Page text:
3D Printing with Nylon Material

By on August 28th, 2018 in blog

Charles Goulding, John Chin, and Steve Kelly of R&D Tax Savers discuss 3D printing with nylon material.

Nylon (polyamide) is known for its impressive durability, strength, flexibility, low friction, and corrosion resistance. It is one of the most popular materials to 3D print with because it is tough and versatile. Some common applications of nylon material are the creation of plastic gears, screws, nuts, bolts, cable ties and durable prototypes. Formlabs and HP are developing 3D printers that are specially made to print with nylon. U.S. companies that partake in the development of new technology may be eligible for research and development tax credits.

The Research & Development Tax Credit

Enacted in 1981, the federal Research and Development (R&D) Tax Credit allows a credit of up to 13 percent of eligible spending for new and improved products and processes. Qualified research must meet the following four criteria:

  • New or improved products, processes, or software

  • Technological in nature

  • Elimination of uncertainty

  • Process of experimentation

Eligible costs include employee wages, cost of supplies, cost of testing, contract research expenses, and costs associated with developing a patent. On December 18, 2015, President Obama signed the bill making the R&D Tax Credit permanent. Beginning in 2016, the R&D credit can be used to offset Alternative Minimum Tax and startup businesses can utilize the credit against $250,000 per year in payroll taxes.

Formlabs Fuse 1

Formlabs made a commitment to nylon printing by developing their first selective laser sintering (SLS) 3D printer, the Fuse 1. Huge companies, such as New Balance and Google, are already testing the new system and its capabilities. SLS is a form of additive manufacturing that uses lasers to sinter a powdered plastic into a solid structure based on a CAD model. SLS has been a popular choice for rapid prototyping and functional prototyping due to low cost and high productivity. In the past, SLS printing was only viable for select high-tech companies, but advances in technology have made SLS printing affordable. It has distinct benefits over FDM for short-run production, as it achieves better surface finishes, less post-processing, and higher packing density of the build volume. According to Formlabs, the Fuse 1 starts at $9,999, 20 times less expensive than the lowest priced industrial SLS machines. The Fuse 1 is compatible with nylon PA 12, and in the near future, nylon PA 11. These nylon polymers are the industry standard for durable and strong prototype; nylon 12 is stronger and more abrasion resistant while nylon 11 is more flexible and impact resistant. SLS printing can print a large batch of prototypes at a time and after the printing is done, there is minimal time and labor involved in post-processing. Any leftover nylon powder can be extracted and sifted to get rid of any large clumps then recycled for later use. Fuse 1 is a versatile printer that is aimed at small-medium-large businesses. Numerous industries from medical product development to education have shown interest in the Fuse 1. Due to the compact size, which can fit on a table, the machine will help to fill needs where current low-cost FDM technologies are not yet viable.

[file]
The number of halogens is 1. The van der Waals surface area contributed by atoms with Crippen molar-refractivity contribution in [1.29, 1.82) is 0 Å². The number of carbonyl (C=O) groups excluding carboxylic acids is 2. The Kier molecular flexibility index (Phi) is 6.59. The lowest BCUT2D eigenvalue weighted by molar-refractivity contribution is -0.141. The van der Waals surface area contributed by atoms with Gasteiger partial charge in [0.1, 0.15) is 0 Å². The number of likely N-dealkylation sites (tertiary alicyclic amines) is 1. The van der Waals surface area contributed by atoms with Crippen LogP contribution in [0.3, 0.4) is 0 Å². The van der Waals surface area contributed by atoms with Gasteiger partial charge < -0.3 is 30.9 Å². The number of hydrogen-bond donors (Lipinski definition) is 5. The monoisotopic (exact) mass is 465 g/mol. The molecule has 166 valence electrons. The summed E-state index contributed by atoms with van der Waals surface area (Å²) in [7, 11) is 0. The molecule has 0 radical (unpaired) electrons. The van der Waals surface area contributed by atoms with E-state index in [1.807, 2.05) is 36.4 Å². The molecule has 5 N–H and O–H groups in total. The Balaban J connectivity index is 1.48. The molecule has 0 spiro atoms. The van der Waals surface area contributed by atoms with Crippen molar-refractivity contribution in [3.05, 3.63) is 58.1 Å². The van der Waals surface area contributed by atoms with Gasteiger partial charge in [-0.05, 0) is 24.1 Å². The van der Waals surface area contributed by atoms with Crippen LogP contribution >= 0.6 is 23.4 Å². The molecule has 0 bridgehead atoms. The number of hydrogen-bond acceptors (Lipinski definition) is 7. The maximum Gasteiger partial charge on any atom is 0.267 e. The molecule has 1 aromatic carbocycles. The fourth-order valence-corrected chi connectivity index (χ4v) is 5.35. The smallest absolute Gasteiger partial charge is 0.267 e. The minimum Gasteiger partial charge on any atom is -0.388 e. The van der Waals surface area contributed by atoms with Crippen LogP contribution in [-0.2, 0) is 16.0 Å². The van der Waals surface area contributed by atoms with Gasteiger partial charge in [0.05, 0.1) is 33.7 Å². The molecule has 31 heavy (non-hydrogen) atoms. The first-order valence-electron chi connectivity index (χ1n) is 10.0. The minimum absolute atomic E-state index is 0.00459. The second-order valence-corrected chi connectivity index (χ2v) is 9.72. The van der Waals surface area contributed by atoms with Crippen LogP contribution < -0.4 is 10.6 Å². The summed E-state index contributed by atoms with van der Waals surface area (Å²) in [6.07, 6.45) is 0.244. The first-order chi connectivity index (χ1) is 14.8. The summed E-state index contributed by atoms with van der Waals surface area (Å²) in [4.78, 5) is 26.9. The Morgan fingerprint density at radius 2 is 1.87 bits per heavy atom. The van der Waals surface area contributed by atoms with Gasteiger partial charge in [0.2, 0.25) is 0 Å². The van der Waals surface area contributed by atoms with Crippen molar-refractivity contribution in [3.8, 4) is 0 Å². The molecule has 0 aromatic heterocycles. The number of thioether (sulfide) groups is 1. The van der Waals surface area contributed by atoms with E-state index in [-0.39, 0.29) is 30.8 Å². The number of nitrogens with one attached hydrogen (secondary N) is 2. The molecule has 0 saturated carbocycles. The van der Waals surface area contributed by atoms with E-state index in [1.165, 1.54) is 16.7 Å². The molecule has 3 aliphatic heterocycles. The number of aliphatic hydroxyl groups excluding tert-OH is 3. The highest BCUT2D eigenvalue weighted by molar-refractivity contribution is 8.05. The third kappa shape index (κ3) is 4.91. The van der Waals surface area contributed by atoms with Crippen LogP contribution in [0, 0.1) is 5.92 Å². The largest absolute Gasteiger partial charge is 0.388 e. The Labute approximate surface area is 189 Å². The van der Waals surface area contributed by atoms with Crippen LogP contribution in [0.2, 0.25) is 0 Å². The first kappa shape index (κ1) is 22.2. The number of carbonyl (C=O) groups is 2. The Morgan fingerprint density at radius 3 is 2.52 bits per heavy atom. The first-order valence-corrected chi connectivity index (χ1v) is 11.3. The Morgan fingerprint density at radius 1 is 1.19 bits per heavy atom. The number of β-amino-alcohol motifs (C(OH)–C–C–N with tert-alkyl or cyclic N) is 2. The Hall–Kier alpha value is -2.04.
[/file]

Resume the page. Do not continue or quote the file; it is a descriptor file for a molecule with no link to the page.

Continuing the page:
HP Jet Fusion 300/500 Series 3D Printer

Early February 2018, at the Solidworks World exhibition, HP announced the Jet Fusion 300/500 series 3D printers at under $100,000. HP is determined to bring 3D printing into the hands of anyone who wants one. These new printers support printing with a wide variety of colors, something that is novel to the 3D printing industry. These printers will start at around $50,000 and are ideal for making functional prototypes for industries such as automotive and aerospace. HP’s color 3D printers are already being tested at facilities such as Youngstown State University and Phoenix Children’s Hospital to help plan intricate heart operations.